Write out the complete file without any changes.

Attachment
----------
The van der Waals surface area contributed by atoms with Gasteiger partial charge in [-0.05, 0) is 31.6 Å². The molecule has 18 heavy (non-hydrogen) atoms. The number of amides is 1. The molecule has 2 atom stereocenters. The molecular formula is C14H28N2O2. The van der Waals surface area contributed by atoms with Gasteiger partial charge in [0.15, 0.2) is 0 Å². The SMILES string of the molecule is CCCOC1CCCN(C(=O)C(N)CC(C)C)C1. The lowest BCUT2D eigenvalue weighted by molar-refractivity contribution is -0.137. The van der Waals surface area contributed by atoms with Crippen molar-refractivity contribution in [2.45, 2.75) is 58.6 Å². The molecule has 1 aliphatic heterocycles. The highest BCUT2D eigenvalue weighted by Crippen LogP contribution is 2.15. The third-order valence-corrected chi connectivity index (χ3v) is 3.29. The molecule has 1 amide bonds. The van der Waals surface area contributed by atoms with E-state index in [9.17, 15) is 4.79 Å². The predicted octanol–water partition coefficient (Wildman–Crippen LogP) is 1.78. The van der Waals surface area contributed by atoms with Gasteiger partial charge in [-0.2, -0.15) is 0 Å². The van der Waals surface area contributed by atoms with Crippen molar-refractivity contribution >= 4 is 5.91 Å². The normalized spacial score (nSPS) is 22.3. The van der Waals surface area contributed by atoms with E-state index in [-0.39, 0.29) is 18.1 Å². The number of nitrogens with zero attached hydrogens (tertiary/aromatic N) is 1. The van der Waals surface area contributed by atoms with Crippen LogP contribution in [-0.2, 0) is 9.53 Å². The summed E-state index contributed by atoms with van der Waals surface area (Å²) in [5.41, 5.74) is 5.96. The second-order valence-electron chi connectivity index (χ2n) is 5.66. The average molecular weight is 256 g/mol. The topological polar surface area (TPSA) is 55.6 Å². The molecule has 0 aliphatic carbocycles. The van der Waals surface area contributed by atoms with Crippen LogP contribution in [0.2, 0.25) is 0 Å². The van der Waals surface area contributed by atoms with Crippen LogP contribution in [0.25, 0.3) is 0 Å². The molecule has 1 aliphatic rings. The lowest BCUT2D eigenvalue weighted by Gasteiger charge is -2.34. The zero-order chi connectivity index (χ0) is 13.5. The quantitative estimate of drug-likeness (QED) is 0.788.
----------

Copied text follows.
The van der Waals surface area contributed by atoms with Gasteiger partial charge in [-0.05, 0) is 31.6 Å². The molecule has 18 heavy (non-hydrogen) atoms. The number of amides is 1. The molecule has 2 atom stereocenters. The molecular formula is C14H28N2O2. The van der Waals surface area contributed by atoms with Gasteiger partial charge in [0.15, 0.2) is 0 Å². The SMILES string of the molecule is CCCOC1CCCN(C(=O)C(N)CC(C)C)C1. The lowest BCUT2D eigenvalue weighted by molar-refractivity contribution is -0.137. The van der Waals surface area contributed by atoms with Crippen molar-refractivity contribution in [2.45, 2.75) is 58.6 Å². The molecule has 1 aliphatic heterocycles. The highest BCUT2D eigenvalue weighted by Crippen LogP contribution is 2.15. The third-order valence-corrected chi connectivity index (χ3v) is 3.29. The molecule has 1 amide bonds. The van der Waals surface area contributed by atoms with E-state index in [9.17, 15) is 4.79 Å². The predicted octanol–water partition coefficient (Wildman–Crippen LogP) is 1.78. The van der Waals surface area contributed by atoms with Gasteiger partial charge in [-0.2, -0.15) is 0 Å². The van der Waals surface area contributed by atoms with Crippen molar-refractivity contribution >= 4 is 5.91 Å². The normalized spacial score (nSPS) is 22.3. The van der Waals surface area contributed by atoms with E-state index in [-0.39, 0.29) is 18.1 Å². The number of nitrogens with zero attached hydrogens (tertiary/aromatic N) is 1. The van der Waals surface area contributed by atoms with Crippen LogP contribution in [-0.2, 0) is 9.53 Å². The summed E-state index contributed by atoms with van der Waals surface area (Å²) in [5.41, 5.74) is 5.96. The second-order valence-electron chi connectivity index (χ2n) is 5.66. The average molecular weight is 256 g/mol. The topological polar surface area (TPSA) is 55.6 Å². The molecule has 0 aliphatic carbocycles. The van der Waals surface area contributed by atoms with Crippen LogP contribution in [0.2, 0.25) is 0 Å². The van der Waals surface area contributed by atoms with Crippen LogP contribution in [0.25, 0.3) is 0 Å². The molecule has 1 aliphatic rings. The lowest BCUT2D eigenvalue weighted by Gasteiger charge is -2.34. The zero-order chi connectivity index (χ0) is 13.5. The quantitative estimate of drug-likeness (QED) is 0.788.